You've had an amazing journey. What have you held true through it all?
You have to be open to the possibilities of what could happen if you give things a chance. Obviously there will be hard times and you have to persevere. It's about perseverance. I don't look at my journey as being finished. I'm not done. I'm only 45 [laughing] and I'm going to continue to follow dreams.
What did you want to be growing up?
First an archeologist. My dad was in the military and we traveled a lot. I would visit the ruins and I just loved going into the different sites. I remember my dad took me to an actual archaeological dig, and I saw what the actual work was, and it was boring! I was a very active child as you can imagine, so that quickly changed my mind. And for the better. After that, I always wanted to be a professional athlete.
What does success mean to you?
Success is being proud of your accomplishments and the way you achieved them knowing you did it well.
Was there a time when you didn't know what you were to do next? Did you ever feel like giving up?
Of course. It happens a lot. You're always on that edge. We face it all the time. Especially with women's cycling. It's important to question things and question the current situation but always remember what you are after. When I was racing we didn't really have the social media and community that exists today. That was good and bad. It made focusing easier, but nobody at home ever had any information about what we were doing. So there was a sense of loneliness at times. In 94' I crashed badly and came back in 95' - it was terrible - but I did it and won Nationals. In 96' I didn't make the Olympic team. I could have quit then. I didn't and went on to winning silver and the worlds time trial championship in 2000.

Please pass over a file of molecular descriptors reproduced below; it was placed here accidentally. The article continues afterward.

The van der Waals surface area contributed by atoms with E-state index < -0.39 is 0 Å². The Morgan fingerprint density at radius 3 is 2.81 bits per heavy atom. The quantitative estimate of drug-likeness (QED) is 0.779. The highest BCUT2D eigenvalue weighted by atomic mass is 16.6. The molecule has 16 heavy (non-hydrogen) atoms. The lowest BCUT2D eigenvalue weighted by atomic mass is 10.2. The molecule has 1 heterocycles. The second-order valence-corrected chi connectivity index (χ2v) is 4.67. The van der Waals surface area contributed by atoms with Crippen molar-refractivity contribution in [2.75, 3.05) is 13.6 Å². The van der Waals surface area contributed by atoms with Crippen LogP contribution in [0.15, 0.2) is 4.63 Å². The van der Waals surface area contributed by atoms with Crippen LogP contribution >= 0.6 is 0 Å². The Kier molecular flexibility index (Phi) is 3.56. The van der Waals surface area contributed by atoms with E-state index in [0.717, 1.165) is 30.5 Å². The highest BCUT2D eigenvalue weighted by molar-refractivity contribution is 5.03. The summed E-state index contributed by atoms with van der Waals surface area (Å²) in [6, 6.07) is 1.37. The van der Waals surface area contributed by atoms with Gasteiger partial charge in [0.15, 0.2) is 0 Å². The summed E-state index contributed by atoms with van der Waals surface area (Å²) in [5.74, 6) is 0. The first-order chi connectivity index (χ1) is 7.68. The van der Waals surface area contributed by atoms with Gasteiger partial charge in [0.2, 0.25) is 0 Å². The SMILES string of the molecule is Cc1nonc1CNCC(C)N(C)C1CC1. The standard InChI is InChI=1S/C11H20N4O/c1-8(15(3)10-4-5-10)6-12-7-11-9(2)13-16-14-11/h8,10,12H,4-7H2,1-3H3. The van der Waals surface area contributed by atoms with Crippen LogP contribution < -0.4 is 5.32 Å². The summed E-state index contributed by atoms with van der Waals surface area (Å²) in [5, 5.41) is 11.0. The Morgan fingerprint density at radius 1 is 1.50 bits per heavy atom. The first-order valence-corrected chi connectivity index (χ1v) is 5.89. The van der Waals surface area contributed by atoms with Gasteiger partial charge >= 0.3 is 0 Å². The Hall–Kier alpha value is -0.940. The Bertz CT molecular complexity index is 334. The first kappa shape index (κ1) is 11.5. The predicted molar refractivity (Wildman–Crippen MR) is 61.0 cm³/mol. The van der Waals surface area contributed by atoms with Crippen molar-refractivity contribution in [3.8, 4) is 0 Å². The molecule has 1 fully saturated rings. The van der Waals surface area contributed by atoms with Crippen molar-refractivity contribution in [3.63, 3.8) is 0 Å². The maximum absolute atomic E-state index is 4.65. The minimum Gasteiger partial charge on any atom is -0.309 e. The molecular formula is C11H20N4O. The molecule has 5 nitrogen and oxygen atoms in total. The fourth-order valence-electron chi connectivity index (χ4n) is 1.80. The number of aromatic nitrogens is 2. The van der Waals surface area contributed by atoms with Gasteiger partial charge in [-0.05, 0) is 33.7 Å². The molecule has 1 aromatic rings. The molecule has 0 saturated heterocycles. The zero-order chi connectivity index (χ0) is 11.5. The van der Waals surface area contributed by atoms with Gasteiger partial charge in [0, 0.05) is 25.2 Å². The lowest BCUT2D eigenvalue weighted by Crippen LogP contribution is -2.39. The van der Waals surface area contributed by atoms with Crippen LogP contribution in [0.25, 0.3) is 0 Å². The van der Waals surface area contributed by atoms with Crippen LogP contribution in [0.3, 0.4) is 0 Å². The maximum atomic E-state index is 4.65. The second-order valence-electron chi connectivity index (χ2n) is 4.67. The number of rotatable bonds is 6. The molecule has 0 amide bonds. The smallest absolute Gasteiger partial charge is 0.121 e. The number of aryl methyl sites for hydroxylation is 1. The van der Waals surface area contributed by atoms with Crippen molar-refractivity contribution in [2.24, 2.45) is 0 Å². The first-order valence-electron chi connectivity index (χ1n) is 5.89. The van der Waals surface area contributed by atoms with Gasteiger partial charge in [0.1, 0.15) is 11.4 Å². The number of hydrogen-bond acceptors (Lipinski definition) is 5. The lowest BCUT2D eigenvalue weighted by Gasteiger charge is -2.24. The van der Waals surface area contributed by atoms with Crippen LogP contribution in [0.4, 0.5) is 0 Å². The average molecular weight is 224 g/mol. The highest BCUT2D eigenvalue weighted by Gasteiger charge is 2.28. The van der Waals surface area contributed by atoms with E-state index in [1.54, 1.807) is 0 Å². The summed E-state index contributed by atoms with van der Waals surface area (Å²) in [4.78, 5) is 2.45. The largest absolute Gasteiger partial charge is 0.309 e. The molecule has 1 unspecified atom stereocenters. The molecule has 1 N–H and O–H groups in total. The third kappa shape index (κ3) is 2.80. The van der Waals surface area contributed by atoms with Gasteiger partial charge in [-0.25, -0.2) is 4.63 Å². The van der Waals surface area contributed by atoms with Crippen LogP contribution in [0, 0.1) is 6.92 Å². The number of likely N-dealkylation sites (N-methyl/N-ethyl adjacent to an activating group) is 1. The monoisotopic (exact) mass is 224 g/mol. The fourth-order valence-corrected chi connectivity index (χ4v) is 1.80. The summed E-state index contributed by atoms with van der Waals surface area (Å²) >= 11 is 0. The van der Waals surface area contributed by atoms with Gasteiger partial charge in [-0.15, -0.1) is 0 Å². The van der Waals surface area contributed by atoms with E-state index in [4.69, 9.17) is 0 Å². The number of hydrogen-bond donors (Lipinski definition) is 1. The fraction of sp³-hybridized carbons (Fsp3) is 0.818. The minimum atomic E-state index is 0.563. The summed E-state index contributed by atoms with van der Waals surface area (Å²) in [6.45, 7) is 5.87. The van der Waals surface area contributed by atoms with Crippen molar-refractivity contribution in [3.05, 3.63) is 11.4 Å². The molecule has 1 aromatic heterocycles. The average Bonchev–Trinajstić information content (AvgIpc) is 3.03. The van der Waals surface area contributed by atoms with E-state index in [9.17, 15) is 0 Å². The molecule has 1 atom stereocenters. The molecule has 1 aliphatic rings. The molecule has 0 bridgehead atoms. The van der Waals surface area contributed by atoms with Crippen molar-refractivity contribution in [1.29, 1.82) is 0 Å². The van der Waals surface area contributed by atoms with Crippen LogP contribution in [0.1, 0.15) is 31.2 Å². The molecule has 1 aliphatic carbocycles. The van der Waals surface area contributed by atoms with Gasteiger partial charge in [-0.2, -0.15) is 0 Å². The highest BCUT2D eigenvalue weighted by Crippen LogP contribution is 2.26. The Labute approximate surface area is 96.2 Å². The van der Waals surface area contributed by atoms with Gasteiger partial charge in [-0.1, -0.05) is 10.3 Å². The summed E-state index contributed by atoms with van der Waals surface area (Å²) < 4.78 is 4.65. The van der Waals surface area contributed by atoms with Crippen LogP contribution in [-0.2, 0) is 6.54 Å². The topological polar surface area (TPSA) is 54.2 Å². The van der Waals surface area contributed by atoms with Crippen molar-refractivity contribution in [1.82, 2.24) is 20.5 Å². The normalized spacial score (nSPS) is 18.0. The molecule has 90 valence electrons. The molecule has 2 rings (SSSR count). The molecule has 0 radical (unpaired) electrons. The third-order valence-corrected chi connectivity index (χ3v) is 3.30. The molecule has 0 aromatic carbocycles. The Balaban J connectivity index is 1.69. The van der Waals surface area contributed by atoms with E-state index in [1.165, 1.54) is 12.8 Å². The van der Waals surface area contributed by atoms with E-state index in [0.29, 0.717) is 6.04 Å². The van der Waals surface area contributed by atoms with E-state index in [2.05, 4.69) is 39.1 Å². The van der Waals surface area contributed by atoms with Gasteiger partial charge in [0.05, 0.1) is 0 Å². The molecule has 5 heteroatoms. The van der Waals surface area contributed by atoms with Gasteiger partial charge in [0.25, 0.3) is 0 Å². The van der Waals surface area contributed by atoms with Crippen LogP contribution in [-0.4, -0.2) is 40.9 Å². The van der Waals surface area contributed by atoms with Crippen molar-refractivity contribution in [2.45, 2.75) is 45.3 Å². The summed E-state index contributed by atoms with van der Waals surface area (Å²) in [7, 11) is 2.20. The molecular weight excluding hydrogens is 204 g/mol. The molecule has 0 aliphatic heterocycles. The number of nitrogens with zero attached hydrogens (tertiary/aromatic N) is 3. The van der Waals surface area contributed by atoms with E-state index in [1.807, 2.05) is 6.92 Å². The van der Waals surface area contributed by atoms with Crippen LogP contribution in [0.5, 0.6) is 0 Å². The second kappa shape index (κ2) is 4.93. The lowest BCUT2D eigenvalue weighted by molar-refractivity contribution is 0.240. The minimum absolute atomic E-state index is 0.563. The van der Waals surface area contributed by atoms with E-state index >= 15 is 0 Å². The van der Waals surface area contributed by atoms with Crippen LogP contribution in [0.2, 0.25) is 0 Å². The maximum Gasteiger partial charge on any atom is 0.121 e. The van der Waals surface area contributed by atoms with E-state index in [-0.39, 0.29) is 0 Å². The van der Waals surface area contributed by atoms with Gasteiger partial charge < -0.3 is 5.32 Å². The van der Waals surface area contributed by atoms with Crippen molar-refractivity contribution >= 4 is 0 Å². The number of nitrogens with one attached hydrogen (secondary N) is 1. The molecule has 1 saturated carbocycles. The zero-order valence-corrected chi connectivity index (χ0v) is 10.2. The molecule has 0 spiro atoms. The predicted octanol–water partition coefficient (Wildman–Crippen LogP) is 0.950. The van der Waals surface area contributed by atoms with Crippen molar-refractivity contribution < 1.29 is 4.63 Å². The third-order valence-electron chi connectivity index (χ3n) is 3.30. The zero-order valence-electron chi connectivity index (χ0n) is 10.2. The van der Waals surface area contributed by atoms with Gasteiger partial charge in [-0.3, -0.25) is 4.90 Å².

What is your most proud moment thus far?
As a director it was when the girls won the ATOC team time trial. The girls worked so hard. It was our focus, we even had training camps that everyone committed to. As an athlete it was winning an Olympic medal.